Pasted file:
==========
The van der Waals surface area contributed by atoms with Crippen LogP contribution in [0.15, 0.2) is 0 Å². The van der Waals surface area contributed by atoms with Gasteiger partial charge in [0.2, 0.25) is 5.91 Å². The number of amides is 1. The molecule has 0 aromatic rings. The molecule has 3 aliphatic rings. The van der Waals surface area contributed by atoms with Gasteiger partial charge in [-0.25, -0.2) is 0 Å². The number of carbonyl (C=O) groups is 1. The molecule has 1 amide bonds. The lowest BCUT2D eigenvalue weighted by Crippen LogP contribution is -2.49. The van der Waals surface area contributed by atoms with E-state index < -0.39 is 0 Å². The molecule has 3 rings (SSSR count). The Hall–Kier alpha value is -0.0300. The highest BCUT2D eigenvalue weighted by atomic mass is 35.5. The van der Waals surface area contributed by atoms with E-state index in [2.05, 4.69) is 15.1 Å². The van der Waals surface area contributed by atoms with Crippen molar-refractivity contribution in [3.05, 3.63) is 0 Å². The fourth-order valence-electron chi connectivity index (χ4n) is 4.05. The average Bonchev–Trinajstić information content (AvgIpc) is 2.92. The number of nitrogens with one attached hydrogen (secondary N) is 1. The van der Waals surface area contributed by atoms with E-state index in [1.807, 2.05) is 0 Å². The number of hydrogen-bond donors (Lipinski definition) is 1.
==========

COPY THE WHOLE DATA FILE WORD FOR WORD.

The van der Waals surface area contributed by atoms with Crippen LogP contribution in [0.15, 0.2) is 0 Å². The van der Waals surface area contributed by atoms with Gasteiger partial charge in [0.2, 0.25) is 5.91 Å². The number of amides is 1. The molecule has 0 aromatic rings. The molecule has 3 aliphatic rings. The van der Waals surface area contributed by atoms with Gasteiger partial charge in [-0.25, -0.2) is 0 Å². The number of carbonyl (C=O) groups is 1. The molecule has 1 amide bonds. The lowest BCUT2D eigenvalue weighted by Crippen LogP contribution is -2.49. The van der Waals surface area contributed by atoms with E-state index < -0.39 is 0 Å². The molecule has 3 rings (SSSR count). The Hall–Kier alpha value is -0.0300. The highest BCUT2D eigenvalue weighted by atomic mass is 35.5. The van der Waals surface area contributed by atoms with E-state index in [2.05, 4.69) is 15.1 Å². The van der Waals surface area contributed by atoms with Crippen molar-refractivity contribution in [3.05, 3.63) is 0 Å². The fourth-order valence-electron chi connectivity index (χ4n) is 4.05. The average Bonchev–Trinajstić information content (AvgIpc) is 2.92. The number of nitrogens with one attached hydrogen (secondary N) is 1. The van der Waals surface area contributed by atoms with E-state index in [1.807, 2.05) is 0 Å². The number of hydrogen-bond donors (Lipinski definition) is 1.